Re: [DNSOP] opportunistic semi-authoritative caching (Re: DNSOP Call for Adoption - draft-tale-dnsop-serve-stale)

Brian Dickson <> Tue, 12 September 2017 00:39 UTC

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From: Brian Dickson <>
Date: Mon, 11 Sep 2017 17:39:25 -0700
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Subject: Re: [DNSOP] opportunistic semi-authoritative caching (Re: DNSOP Call for Adoption - draft-tale-dnsop-serve-stale)
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> Paul wrote:

> Evan Hunt wrote:
> (I do like the idea of advertising a separate expiry value though.)
> i think if we're going to put something into the 20-year deployment funnel
> we should treat the fixed costs as high and demand more benefits. that's
> where the proposal up-thread came from.

The idea is interesting, definitely.

Here's something potentially useful, in terms of "more benefits":

As I understand it, there would be signaling on this via another EDNS bit.

This makes it effectively orthogonal to DNSSEC.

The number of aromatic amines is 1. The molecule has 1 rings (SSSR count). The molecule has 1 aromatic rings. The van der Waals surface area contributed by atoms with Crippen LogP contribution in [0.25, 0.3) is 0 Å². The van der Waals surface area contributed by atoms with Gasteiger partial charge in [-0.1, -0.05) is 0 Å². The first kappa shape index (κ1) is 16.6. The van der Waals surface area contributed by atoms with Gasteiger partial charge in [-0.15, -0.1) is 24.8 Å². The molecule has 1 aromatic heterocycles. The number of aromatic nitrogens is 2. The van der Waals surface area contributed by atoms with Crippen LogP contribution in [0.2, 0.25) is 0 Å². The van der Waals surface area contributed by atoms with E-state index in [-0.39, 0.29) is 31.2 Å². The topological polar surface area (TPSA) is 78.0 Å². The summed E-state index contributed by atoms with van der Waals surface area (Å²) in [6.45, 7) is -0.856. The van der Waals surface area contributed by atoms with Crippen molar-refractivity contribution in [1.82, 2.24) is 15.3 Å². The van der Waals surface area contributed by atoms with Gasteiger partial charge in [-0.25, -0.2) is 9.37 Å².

Which means, at least semantically, a response to a query could have
meanings for:

   - The bare RR type
   - The DNSSEC RR type(s) that go with the response to the bare RR query
   - The EXPIRY RR type associated with the base RR query
   - The combination(s) of DNSSEC+EXPIRY RR types

And given the DNSSEC RR types that might appear, the corresponding
DNSSEC+EXPIRY could allow a zone owner to signal a variety of intents.

(Assuming that DNSSEC+EXPIRY records are themselves signed...)
There is the potential for a zone owner to indicate whether an entire zone,
or perhaps some subset of records from the zone, should be treated as
"INSECURE" rather than "INVALID" iff the signature record(s) expire, but
where the DNSKEY used for signing is itself correct.

Or, alternatively, the zone owner could signal that the default behavior is
explicitly correct, i.e. that if for whatever reason, no unexpired
signatures can be obtained, that the result should be treated as

A zone's default EXPIRY could be attached to the SOA record, and the
NSEC/NSEC3 records would be able to securely assert the
existence/non-existence of an EXPIRY for anything in the zone.

Recursives could explicitly determine intent, and pass along the results
(proof) to clients. Clients would not need to guess why INVALID or REFUSED
happens, which would also benefit DNS operators investigating
DNSSEC-related issues.

It is work, but I think it adds a lot of value.